Die 114 is flip chip mounted to substrate 102 by electrically conductive flip chip bumps 118, which include a first flip chip bump 118A. More particularly, flip chip bumps 118 electrically and physically connected bond pads 116 to upper traces 104 thus physically and electrically connecting die 114 to substrate 102. To illustrate, bond pad 116A is electrically and physically connected to upper trace. 104A by flip chip bump 118A. In one embodiment, flip chip bumps 118 are solder bumps.

Die 114 is overmolded in mold cap 120, e.g., formed of epoxy molding compound (EMC) or, more generally, mold compound such as epoxy, single or multifunctional aromatic, etc., mold compound. Mold cap 120 fills the space between active surface 114L and upper surface 102U of substrate 102 and encloses flip chip bumps 118. Accordingly, mold cap 120 minimizes stress on flip chip bumps 118, e.g., stress due to differential thermal expansion between die 114 and substrate 102, sometimes called a mismatch in the thermal coefficients of expansion (TCEs) of die 114 and substrate 102. Further, mold cap 120 physically mounts die 114 to substrate 102 further minimizing stress on flip chip bumps 118. Further, mold cap 120 protects flip chip bumps 118 from the ambient environment, e.g., from moisture and the associated corrosion of flip chip bumps 118. Accordingly, mold cap 120 enhances the reliability of flip chip bumps 118 and generally the reliability of exposed die overmolded flip chip package 100.

Mold cap 120 encloses most if not all of upper surface 102U of substrate 102. In accordance with this embodiment, a periphery 102P of upper surface 102U adjacent sides 102S of substrate 102 is uncovered (not covered) by mold cap 120 and exposed and the remaining central portion of upper surface 102U of substrate is enclosed within mold cap 120. More generally, a lower surface 120L of mold cap 120 is mounted to upper surface 102U of substrate 102.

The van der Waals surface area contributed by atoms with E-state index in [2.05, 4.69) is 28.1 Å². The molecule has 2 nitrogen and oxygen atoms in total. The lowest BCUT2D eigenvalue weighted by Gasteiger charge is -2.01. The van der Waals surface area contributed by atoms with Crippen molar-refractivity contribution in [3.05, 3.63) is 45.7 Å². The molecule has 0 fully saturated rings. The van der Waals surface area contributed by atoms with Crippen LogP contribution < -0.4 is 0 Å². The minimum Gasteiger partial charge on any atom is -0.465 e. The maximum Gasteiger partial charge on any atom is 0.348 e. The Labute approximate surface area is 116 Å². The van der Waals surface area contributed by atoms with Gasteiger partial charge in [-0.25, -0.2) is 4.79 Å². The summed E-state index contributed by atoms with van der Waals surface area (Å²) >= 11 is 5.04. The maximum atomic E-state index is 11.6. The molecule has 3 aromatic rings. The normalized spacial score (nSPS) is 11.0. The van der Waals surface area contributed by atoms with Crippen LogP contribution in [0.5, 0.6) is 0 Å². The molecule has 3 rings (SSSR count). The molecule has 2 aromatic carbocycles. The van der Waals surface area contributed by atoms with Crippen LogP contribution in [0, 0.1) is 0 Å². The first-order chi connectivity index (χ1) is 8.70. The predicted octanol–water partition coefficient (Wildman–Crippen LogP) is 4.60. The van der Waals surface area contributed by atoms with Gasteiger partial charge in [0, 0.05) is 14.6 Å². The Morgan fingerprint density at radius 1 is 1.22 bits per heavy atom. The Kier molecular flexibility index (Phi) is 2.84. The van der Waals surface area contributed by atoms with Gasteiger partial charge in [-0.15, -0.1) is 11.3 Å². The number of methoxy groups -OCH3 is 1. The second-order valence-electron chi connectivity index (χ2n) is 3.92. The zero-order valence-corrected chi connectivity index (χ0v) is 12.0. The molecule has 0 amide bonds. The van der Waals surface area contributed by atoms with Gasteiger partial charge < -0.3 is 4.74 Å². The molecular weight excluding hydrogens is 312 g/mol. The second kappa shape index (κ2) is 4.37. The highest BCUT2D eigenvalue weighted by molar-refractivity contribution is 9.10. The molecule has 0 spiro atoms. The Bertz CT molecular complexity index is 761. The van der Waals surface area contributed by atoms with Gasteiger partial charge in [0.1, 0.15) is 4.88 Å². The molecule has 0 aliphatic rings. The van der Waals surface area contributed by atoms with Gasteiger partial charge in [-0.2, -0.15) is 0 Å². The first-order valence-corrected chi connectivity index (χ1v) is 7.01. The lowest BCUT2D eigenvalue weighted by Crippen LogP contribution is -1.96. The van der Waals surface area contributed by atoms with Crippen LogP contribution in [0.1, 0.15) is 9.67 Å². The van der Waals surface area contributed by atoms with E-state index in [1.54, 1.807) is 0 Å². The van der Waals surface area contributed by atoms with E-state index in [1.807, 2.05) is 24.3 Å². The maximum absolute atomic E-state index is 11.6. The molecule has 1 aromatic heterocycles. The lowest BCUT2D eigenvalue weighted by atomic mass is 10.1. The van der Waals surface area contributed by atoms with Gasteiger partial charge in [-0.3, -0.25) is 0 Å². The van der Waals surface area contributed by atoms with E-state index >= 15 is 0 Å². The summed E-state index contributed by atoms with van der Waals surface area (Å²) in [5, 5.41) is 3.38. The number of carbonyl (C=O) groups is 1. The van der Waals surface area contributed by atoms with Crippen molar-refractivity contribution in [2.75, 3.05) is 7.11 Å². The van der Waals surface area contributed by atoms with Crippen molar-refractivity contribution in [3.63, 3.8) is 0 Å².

In one embodiment, mold cap 120 is formed using a molding process. Illustratively, die 114 is flip chip mounted to substrate 102 by flip chip bumps 118. Illustratively, the following assembly process is used: 1) die attach; 2) reflow; 3) an optional aqueous clean; 4) pre-bake; 5) an optional plasma clean.

Substrate 102, e.g., from a carrier tray, including flip chip mounted die 114 is then placed in a mold, e.g., a baseplate holder of the mold, and an upper mold half of the mold is moved to press at a clamping pressure on inactive surface 114U of die 114. Epoxy molding compound is transferred into the mold to form mold cap 120, e.g., using vacuum assisted molding. Exposed die flip chip package 100 is then removed from the mold. Accordingly, lower surface 120L of mold cap 120 self-adheres to upper surface 102U of substrate 102.

Mold cap 120 further includes sidewalls 120S, a principal, e.g., upper, surface 120P, protruding surfaces 122, and an annular surface 124. Principal surface 120P is parallel to upper surface 102U of substrate 102. In accordance with this embodiment, principal surface 120P of mold cap 120 is spaced a first distance D1 from upper surface 102U of substrate 102. Further, inactive surface 114U of die 114 is spaced a second distance D2 from upper surface 102U of substrate 102. Distance D2 of inactive surface 114U from upper surface 102U is greater than distance D1 of principal surface 120P from upper surface 102U, i.e., inactive surface 114U is at a greater height from upper surface 102U of substrate 102 than principal surface 120P.

Sidewalls 120S of mold cap 120 extend from upper surface 102U to principal surface 120P. In accordance with this embodiment, sidewalls 120S slant inwards from upper surface 102U of substrate 102. However, in other embodiments, sidewalls 120S are perpendicular or slant outwards from upper surface 102U of substrate 102.

Principal surface 120P extends inwards from sidewalls 120S to protruding surfaces 122 of mold cap 120. Principal surface 120P is a rectangular annulus in accordance with this embodiment. More particularly, sidewalls 120S are at an outer peripheral edge 126 of principal surface 120P and protruding surfaces 122 are at an inner peripheral edge 128 of principal surface 120P.